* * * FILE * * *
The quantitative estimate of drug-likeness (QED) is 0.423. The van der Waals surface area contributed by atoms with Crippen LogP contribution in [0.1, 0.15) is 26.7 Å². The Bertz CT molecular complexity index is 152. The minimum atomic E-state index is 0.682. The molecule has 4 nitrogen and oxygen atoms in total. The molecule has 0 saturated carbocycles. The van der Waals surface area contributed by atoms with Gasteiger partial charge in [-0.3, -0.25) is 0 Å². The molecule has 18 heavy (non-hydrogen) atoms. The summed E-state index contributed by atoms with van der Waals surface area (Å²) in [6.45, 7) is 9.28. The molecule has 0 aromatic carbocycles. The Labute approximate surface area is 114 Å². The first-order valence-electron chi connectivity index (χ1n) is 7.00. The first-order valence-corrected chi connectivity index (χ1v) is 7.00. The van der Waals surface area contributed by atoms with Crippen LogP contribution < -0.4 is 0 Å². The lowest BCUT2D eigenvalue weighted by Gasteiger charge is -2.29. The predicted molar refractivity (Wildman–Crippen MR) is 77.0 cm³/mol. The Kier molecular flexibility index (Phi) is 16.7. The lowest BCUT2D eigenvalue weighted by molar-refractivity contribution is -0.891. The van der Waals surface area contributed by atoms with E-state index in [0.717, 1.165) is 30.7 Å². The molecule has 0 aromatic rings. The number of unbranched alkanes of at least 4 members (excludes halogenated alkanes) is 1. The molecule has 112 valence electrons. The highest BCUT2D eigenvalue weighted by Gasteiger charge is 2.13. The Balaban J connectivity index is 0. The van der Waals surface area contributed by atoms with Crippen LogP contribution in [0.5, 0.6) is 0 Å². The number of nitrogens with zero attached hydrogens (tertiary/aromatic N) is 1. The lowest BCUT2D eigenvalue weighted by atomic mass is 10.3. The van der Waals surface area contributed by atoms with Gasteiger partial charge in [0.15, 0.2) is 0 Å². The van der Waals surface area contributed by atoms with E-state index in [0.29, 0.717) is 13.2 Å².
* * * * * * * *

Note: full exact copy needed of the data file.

The quantitative estimate of drug-likeness (QED) is 0.423. The van der Waals surface area contributed by atoms with Crippen LogP contribution in [0.1, 0.15) is 26.7 Å². The Bertz CT molecular complexity index is 152. The minimum atomic E-state index is 0.682. The molecule has 4 nitrogen and oxygen atoms in total. The molecule has 0 saturated carbocycles. The van der Waals surface area contributed by atoms with Gasteiger partial charge in [-0.3, -0.25) is 0 Å². The molecule has 18 heavy (non-hydrogen) atoms. The summed E-state index contributed by atoms with van der Waals surface area (Å²) in [6.45, 7) is 9.28. The molecule has 0 aromatic carbocycles. The Labute approximate surface area is 114 Å². The first-order valence-electron chi connectivity index (χ1n) is 7.00. The first-order valence-corrected chi connectivity index (χ1v) is 7.00. The van der Waals surface area contributed by atoms with Crippen LogP contribution < -0.4 is 0 Å². The lowest BCUT2D eigenvalue weighted by Gasteiger charge is -2.29. The predicted molar refractivity (Wildman–Crippen MR) is 77.0 cm³/mol. The Kier molecular flexibility index (Phi) is 16.7. The lowest BCUT2D eigenvalue weighted by molar-refractivity contribution is -0.891. The van der Waals surface area contributed by atoms with E-state index in [0.717, 1.165) is 30.7 Å². The molecule has 0 aromatic rings. The number of unbranched alkanes of at least 4 members (excludes halogenated alkanes) is 1. The molecule has 112 valence electrons. The highest BCUT2D eigenvalue weighted by Gasteiger charge is 2.13. The Balaban J connectivity index is 0. The van der Waals surface area contributed by atoms with Crippen LogP contribution in [0.5, 0.6) is 0 Å². The number of nitrogens with zero attached hydrogens (tertiary/aromatic N) is 1. The lowest BCUT2D eigenvalue weighted by atomic mass is 10.3. The van der Waals surface area contributed by atoms with Gasteiger partial charge in [0.15, 0.2) is 0 Å². The van der Waals surface area contributed by atoms with E-state index in [0.29, 0.717) is 13.2 Å².